Hahahahaha, well there is a photographic artist Annie Hogan who I have actually become friends with, anyway seemed easier to drop the e, less confusion. 

Lost in Blue is released on March 8. You can order signed CDs and limited edition blue vinyl here.

Videos after the jump…

Posted by Richard Metzger
03:29 pm
Keychains and Snowstorms: The Soft Cell Story
04:38 pm

I’m a huge Soft Cell/Marc Almond fan and I have been ever since “Tainted Love” was a hit and their memorable 1982 Solid Gold TV appearance—where Marc beat the stage with a leather belt and generally camped it up bigtime—caused my father to become visibly agitated and angry. It was an incredibly subversive thing to see on such a goofy middle-of-the-road disco hits program—one that usually followed The Lawrence Welk Show or Hee-Haw on Saturday evenings, depending on where you lived—and I wholeheartedly approved.

From that point on, I had every Soft Cell album, EP, 12” remix, book, VHS, fan club issue, bootleg, you name it. I still have them all along with practically every Marc-related release, Dave Ball’s solo album, everything by The Grid and many things produced or remixed by Dave Ball. I even own the entire discography of Vicious Pink Phenomena. In short, I am not only qualified to properly evaluate their new career-summing box set Keychains and Snowstorms: The Soft Cell Story, I am squarely within the fanboy Venn diagram that this exhaustive compilation is meant to appeal to. Truly I am the target audience for this product by any metric.

Admittedly after the above preamble, it will probably come as no surprise to anyone who has read this far to find that I’m absolutely unashamedly nuts about this compilation. If you’ve only ever heard “Tainted Love” and are intrigued enough to still be reading, this box set might be for you. I’m admittedly biased but I think it’s the best thing I’ve heard all year. Let me count the ways…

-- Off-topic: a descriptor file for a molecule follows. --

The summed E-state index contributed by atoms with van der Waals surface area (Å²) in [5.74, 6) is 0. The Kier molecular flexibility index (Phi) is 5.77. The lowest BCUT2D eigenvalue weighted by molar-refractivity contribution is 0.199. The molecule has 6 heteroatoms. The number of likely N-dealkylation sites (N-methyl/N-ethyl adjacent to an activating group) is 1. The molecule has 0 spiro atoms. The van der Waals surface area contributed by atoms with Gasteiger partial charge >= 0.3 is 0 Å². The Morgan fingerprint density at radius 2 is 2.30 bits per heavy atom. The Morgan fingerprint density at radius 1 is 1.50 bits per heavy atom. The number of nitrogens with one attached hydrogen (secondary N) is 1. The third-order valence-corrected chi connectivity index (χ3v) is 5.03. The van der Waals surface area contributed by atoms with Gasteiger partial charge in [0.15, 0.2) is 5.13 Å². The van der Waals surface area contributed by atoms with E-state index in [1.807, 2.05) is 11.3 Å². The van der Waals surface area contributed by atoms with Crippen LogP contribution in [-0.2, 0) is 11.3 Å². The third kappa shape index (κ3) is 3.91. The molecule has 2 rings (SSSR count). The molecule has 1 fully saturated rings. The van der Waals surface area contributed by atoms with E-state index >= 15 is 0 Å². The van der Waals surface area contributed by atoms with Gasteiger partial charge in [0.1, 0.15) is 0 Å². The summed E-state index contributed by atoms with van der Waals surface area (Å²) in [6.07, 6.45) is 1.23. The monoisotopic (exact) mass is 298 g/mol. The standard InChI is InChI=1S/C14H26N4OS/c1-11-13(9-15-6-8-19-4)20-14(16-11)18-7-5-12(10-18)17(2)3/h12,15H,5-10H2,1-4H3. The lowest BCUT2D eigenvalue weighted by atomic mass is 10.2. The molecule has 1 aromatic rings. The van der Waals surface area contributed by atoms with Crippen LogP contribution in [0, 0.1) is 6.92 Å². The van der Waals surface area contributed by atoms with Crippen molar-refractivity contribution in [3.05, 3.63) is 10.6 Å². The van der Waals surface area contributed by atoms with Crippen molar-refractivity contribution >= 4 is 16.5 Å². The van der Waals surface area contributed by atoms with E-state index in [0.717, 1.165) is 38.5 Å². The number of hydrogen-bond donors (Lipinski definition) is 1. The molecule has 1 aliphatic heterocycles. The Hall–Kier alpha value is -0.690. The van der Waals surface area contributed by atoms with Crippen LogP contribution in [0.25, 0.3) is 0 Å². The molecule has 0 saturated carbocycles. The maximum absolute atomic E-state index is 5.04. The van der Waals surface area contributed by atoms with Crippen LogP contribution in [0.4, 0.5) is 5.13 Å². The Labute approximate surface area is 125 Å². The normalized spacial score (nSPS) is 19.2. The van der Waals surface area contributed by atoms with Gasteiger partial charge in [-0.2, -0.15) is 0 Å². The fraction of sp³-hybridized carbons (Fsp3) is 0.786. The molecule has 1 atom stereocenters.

Soft Cell were—and still are—practically unknown in America. However true that statement might be, everyone in this entire country aged nine to 99 knows “Tainted Love” as it’s still played on oldies radio and in drugstores, shopping malls and supermarkets nationwide on a daily, even hourly basis. It’s playing in a CVS or a Walgreens location somewhere in America—if not several of them—right this very second. “Tainted Love” has never left the outer periphery of popular awareness since it first hit the American top ten in 1982. That song has a uniquely ubiquitous pop culture persistence, a staying power rivaled only by the likes of something by Fleetwood Mac or the Beach Boys, even if virtually no one on this side of the Atlantic has ever heard a second song by the duo who recorded it or could name the group themselves. (The more culturally savvy might have noticed the heartbreaking use of quite a long swatch of “Say Hello, Wave Goodbye” in the big final scene of series two of Master of None.) Anyway, think of that as an opportunity. If you are looking for something “new” to listen to, look no further.